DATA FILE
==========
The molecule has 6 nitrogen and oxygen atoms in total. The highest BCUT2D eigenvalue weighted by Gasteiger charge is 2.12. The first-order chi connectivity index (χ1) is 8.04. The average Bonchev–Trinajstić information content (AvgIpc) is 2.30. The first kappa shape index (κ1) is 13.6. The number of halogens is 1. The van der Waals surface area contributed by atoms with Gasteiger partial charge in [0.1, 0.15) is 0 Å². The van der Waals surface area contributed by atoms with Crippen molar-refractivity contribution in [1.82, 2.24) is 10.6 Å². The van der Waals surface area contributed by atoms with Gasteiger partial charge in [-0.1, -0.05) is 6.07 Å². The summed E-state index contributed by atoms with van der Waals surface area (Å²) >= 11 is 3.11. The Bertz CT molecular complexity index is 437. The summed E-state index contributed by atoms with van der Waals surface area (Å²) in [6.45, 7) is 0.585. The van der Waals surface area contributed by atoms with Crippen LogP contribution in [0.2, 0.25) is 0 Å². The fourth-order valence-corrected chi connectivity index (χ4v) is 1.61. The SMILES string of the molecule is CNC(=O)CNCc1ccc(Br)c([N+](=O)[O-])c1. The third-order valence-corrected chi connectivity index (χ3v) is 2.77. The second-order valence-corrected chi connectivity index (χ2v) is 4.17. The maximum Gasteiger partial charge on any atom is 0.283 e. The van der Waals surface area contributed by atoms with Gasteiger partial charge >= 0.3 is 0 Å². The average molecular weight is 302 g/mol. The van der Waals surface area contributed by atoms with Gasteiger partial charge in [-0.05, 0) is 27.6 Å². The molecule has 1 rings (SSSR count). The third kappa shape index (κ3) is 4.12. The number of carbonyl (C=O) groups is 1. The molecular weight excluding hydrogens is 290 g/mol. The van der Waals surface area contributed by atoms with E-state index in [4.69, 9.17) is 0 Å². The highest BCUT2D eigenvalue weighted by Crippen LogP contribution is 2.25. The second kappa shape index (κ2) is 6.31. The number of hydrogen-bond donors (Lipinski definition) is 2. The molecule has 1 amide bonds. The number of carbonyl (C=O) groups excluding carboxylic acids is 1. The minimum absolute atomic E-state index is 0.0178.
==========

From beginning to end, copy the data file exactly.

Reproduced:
The molecule has 6 nitrogen and oxygen atoms in total. The highest BCUT2D eigenvalue weighted by Gasteiger charge is 2.12. The first-order chi connectivity index (χ1) is 8.04. The average Bonchev–Trinajstić information content (AvgIpc) is 2.30. The first kappa shape index (κ1) is 13.6. The number of halogens is 1. The van der Waals surface area contributed by atoms with Gasteiger partial charge in [0.1, 0.15) is 0 Å². The van der Waals surface area contributed by atoms with Crippen molar-refractivity contribution in [1.82, 2.24) is 10.6 Å². The van der Waals surface area contributed by atoms with Gasteiger partial charge in [-0.1, -0.05) is 6.07 Å². The summed E-state index contributed by atoms with van der Waals surface area (Å²) >= 11 is 3.11. The Bertz CT molecular complexity index is 437. The summed E-state index contributed by atoms with van der Waals surface area (Å²) in [6.45, 7) is 0.585. The van der Waals surface area contributed by atoms with Crippen LogP contribution in [0.2, 0.25) is 0 Å². The fourth-order valence-corrected chi connectivity index (χ4v) is 1.61. The SMILES string of the molecule is CNC(=O)CNCc1ccc(Br)c([N+](=O)[O-])c1. The third-order valence-corrected chi connectivity index (χ3v) is 2.77. The second-order valence-corrected chi connectivity index (χ2v) is 4.17. The maximum Gasteiger partial charge on any atom is 0.283 e. The van der Waals surface area contributed by atoms with Gasteiger partial charge >= 0.3 is 0 Å². The average molecular weight is 302 g/mol. The van der Waals surface area contributed by atoms with Gasteiger partial charge in [-0.05, 0) is 27.6 Å². The molecule has 1 rings (SSSR count). The third kappa shape index (κ3) is 4.12. The number of carbonyl (C=O) groups is 1. The molecular weight excluding hydrogens is 290 g/mol. The van der Waals surface area contributed by atoms with E-state index in [4.69, 9.17) is 0 Å². The highest BCUT2D eigenvalue weighted by Crippen LogP contribution is 2.25. The second kappa shape index (κ2) is 6.31. The number of hydrogen-bond donors (Lipinski definition) is 2. The molecule has 1 amide bonds. The number of carbonyl (C=O) groups excluding carboxylic acids is 1. The minimum absolute atomic E-state index is 0.0178.